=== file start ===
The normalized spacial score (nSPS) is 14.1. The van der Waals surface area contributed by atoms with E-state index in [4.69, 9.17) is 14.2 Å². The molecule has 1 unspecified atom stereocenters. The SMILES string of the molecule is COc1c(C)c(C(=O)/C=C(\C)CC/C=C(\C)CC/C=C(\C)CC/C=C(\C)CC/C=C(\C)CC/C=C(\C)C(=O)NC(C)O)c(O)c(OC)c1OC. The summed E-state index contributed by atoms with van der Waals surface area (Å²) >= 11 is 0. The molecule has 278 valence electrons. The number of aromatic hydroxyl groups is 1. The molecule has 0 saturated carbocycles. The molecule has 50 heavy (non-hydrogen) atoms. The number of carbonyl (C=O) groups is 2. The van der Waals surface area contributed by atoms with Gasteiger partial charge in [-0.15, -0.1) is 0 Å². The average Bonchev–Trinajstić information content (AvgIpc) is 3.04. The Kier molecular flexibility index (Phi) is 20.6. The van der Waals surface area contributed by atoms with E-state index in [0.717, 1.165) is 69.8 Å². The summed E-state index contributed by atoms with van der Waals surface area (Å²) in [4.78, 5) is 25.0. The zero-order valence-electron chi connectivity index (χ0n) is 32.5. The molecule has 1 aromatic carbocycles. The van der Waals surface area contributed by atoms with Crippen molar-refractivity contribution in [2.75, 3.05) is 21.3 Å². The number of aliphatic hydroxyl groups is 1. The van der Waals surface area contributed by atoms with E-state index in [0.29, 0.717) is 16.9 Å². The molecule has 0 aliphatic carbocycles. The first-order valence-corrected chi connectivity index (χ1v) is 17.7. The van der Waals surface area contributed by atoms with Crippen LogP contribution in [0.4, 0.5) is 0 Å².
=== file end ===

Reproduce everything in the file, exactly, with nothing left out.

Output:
The normalized spacial score (nSPS) is 14.1. The van der Waals surface area contributed by atoms with E-state index in [4.69, 9.17) is 14.2 Å². The molecule has 1 unspecified atom stereocenters. The SMILES string of the molecule is COc1c(C)c(C(=O)/C=C(\C)CC/C=C(\C)CC/C=C(\C)CC/C=C(\C)CC/C=C(\C)CC/C=C(\C)C(=O)NC(C)O)c(O)c(OC)c1OC. The summed E-state index contributed by atoms with van der Waals surface area (Å²) >= 11 is 0. The molecule has 278 valence electrons. The number of aromatic hydroxyl groups is 1. The molecule has 0 saturated carbocycles. The molecule has 50 heavy (non-hydrogen) atoms. The number of carbonyl (C=O) groups is 2. The van der Waals surface area contributed by atoms with Gasteiger partial charge in [-0.15, -0.1) is 0 Å². The average Bonchev–Trinajstić information content (AvgIpc) is 3.04. The Kier molecular flexibility index (Phi) is 20.6. The van der Waals surface area contributed by atoms with E-state index in [0.717, 1.165) is 69.8 Å². The summed E-state index contributed by atoms with van der Waals surface area (Å²) in [4.78, 5) is 25.0. The zero-order valence-electron chi connectivity index (χ0n) is 32.5. The molecule has 1 aromatic carbocycles. The van der Waals surface area contributed by atoms with Crippen molar-refractivity contribution in [2.75, 3.05) is 21.3 Å². The number of aliphatic hydroxyl groups is 1. The van der Waals surface area contributed by atoms with E-state index in [0.29, 0.717) is 16.9 Å². The molecule has 0 aliphatic carbocycles. The first-order valence-corrected chi connectivity index (χ1v) is 17.7. The van der Waals surface area contributed by atoms with Crippen LogP contribution in [0.4, 0.5) is 0 Å².